The Socioeconomics of Solidarity has emerged in Latin America and Spain to diminish the strong economic imbalances concerning unfair income and welfare distribution around the planet. Fostering social entrepreneurship and welfare generates positive externalities (Leadbeater, 1997; Dees, 2001; Drayton, 2002), Braunerhjelm & Stuart, 2012), to combat poverty by implementing business strategies to maximize profit, such as applying Corporate Social Responsibility and the Triple Bottom Line. Any initiative based on economic issues has a social impact (Certo & Miller, 2008; Mair & Schoen, 2007), whose intensity varies according to business and social characteristics in the country, being particularly important in the case of social entrepreneurship.

After having analyzed the entrepreneurial activity in 49 countries, Lepoutre et al. (2011) show that entrepreneurship-based countries are mostly defined by social firms focused on creating economic welfare with social value while stimulating social change by offering goods and services to meet consumer needs and create value to stakeholders. The global fight against poverty would be based on the Ashoka’s ‘hybrid value chain,’ and the ‘holistic approach to development’ conceived by Bangladesh Rural Advancement Committee (BRAC). At this respect, Kim (2014) propose a global social entrepreneurship model both to fight poverty and to highlight how entrepreneurial efforts can create opportunities for launching ventures to satisfy social needs while balancing economic and social imperatives on a global scale.

Social entrepreneurship can be impulsed through solidarity focused on social needs. Good business practices are defined by implementing social entrepreneurship seeking to “catalyze social change and social needs” (Mair & Marti, 2006, p. 37) and “social value through the implementation of new business opportunities” (Weerawardena & Mort, 2006, p. 25). This social value is translated into a higher quality of life for society, as well as a growing sense of self-worth and self-assessment individual sentiments.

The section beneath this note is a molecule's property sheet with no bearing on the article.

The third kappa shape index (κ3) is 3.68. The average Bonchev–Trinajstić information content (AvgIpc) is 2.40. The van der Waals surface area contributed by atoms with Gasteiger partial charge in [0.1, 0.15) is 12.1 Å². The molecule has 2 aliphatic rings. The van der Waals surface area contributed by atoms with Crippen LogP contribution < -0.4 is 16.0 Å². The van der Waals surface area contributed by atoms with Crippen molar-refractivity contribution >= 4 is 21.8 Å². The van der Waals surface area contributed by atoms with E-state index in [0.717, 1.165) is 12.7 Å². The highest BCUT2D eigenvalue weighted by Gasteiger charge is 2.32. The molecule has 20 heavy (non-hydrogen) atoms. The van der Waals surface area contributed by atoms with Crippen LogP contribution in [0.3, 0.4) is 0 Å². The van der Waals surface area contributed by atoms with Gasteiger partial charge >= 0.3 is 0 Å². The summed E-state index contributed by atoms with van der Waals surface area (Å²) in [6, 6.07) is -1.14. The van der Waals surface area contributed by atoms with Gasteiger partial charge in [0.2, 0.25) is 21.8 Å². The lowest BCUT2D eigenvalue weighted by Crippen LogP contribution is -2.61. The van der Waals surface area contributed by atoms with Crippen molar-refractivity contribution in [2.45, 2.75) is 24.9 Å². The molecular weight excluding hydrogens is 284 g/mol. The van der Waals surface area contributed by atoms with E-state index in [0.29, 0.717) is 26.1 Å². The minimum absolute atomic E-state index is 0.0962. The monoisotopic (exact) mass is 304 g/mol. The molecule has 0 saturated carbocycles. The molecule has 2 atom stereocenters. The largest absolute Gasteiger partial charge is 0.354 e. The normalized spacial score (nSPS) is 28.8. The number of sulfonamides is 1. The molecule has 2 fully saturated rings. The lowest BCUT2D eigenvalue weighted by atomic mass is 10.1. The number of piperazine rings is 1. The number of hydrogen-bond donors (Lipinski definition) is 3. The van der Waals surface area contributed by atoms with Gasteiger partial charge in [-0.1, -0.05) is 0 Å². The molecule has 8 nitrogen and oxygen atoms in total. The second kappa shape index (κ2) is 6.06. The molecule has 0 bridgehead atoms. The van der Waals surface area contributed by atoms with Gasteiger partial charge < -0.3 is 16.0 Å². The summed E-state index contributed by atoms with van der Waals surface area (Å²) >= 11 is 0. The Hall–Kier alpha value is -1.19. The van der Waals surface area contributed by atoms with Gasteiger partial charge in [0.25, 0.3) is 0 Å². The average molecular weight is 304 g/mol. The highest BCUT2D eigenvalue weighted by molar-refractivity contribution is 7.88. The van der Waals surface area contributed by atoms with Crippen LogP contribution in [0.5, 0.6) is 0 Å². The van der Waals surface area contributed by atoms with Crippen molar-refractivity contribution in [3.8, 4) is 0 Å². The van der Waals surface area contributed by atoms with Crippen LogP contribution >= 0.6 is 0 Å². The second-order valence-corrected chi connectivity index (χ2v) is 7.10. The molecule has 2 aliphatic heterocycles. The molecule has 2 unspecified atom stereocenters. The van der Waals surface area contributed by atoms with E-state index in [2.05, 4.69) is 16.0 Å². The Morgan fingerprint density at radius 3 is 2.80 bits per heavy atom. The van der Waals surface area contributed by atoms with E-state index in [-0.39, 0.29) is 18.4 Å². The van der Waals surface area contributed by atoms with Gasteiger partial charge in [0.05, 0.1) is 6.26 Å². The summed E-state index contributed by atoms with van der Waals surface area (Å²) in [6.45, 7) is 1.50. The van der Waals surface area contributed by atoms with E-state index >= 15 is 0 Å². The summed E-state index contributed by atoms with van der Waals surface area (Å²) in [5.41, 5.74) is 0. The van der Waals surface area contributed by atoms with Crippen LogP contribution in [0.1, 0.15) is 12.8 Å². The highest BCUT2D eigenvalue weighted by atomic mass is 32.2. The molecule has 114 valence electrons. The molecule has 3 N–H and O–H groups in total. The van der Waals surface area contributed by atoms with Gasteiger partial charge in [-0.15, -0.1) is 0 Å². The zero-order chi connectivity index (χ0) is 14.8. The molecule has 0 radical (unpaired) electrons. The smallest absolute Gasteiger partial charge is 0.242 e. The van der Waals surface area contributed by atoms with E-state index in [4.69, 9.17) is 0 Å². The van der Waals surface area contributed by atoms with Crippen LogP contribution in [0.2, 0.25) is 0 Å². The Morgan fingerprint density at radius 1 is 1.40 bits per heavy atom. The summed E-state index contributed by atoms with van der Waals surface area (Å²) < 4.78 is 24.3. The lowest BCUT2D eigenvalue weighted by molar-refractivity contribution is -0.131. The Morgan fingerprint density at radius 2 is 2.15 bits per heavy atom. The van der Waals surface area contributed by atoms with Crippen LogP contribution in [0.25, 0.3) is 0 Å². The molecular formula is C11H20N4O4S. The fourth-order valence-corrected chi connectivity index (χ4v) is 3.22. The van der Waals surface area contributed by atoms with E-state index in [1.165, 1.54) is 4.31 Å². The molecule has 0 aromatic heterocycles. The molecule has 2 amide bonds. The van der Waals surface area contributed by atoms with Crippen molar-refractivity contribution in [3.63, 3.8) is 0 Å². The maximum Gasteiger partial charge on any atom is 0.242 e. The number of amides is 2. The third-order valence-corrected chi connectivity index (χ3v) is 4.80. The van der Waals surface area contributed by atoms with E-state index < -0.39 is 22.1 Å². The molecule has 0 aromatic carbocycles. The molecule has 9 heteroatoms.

Key Terms in this Chapter

Official Development Aid (ODA): It is the total amount of economic aid donated by the European Union to the economically weakest countries in the world.

Principle of Subsidiarity: Defined in Article 5 of the Treaty on the European Union, it ensures efficiency and effectiveness in decision taking as decisions are taken as close to citizens.

Millennium Development Goals (MDGs): Formed by eight goals for 2015, it is a global strategy driven by the United Nations to eradicate extreme poverty and hunger, achieve universal primary education, promote gender equality and empower women, reduce child mortality, improve maternal health, combat HIV/AIDS, malaria and other diseases, ensure environmental sustainability, and develop a global partnership for development.

Socioeconomics of Solidarity: It is a kind of economy based on Christian-based (charity and fraternal love) and human-based (solidarity, not fraudulent or corrupt behavior, cooperation, and mutual assistance) values, focused on producing sustainable goods and services benefitting people.

ACP Countries: They are made up of African, Caribbean, and Pacific countries receiving Official Development Aid from the European Union.

Social Market Economy: It is a form of market capitalism by combining social policy and coordinated market economy. This type of capitalism was used in Germany after World War II, and it was responsible for the Austrian and German economic miracles.

Common Good: It is a natural law that leads to the creation of a commonwealth that must be shared to achieve happiness and, in the case of believers, their holiness.